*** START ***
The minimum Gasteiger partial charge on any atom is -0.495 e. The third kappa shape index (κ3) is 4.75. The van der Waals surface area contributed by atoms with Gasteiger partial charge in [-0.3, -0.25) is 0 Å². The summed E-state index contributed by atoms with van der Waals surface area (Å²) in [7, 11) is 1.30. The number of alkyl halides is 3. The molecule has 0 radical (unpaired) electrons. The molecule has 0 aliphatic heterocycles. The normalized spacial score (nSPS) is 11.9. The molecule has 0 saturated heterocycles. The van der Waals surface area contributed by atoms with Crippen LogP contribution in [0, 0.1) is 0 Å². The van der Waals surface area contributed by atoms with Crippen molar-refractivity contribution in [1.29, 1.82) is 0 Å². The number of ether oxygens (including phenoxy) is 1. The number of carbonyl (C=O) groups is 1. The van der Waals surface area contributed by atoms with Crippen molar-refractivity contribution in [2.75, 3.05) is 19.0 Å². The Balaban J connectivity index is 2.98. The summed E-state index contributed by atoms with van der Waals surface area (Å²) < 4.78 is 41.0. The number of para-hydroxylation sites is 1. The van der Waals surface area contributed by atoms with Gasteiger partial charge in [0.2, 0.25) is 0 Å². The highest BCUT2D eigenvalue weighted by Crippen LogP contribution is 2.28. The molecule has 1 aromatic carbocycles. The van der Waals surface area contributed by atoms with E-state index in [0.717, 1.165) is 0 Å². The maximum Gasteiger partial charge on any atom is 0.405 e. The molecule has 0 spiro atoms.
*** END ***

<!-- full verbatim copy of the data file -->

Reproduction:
The minimum Gasteiger partial charge on any atom is -0.495 e. The third kappa shape index (κ3) is 4.75. The van der Waals surface area contributed by atoms with Gasteiger partial charge in [-0.3, -0.25) is 0 Å². The summed E-state index contributed by atoms with van der Waals surface area (Å²) in [7, 11) is 1.30. The number of alkyl halides is 3. The molecule has 0 radical (unpaired) electrons. The molecule has 0 aliphatic heterocycles. The normalized spacial score (nSPS) is 11.9. The molecule has 0 saturated heterocycles. The van der Waals surface area contributed by atoms with Crippen LogP contribution in [0, 0.1) is 0 Å². The van der Waals surface area contributed by atoms with Crippen molar-refractivity contribution in [1.29, 1.82) is 0 Å². The number of ether oxygens (including phenoxy) is 1. The number of carbonyl (C=O) groups is 1. The van der Waals surface area contributed by atoms with Crippen molar-refractivity contribution in [2.75, 3.05) is 19.0 Å². The Balaban J connectivity index is 2.98. The summed E-state index contributed by atoms with van der Waals surface area (Å²) < 4.78 is 41.0. The number of para-hydroxylation sites is 1. The van der Waals surface area contributed by atoms with Gasteiger partial charge in [0.2, 0.25) is 0 Å². The highest BCUT2D eigenvalue weighted by Crippen LogP contribution is 2.28. The molecule has 1 aromatic carbocycles. The van der Waals surface area contributed by atoms with E-state index in [0.717, 1.165) is 0 Å². The maximum Gasteiger partial charge on any atom is 0.405 e. The molecule has 0 spiro atoms.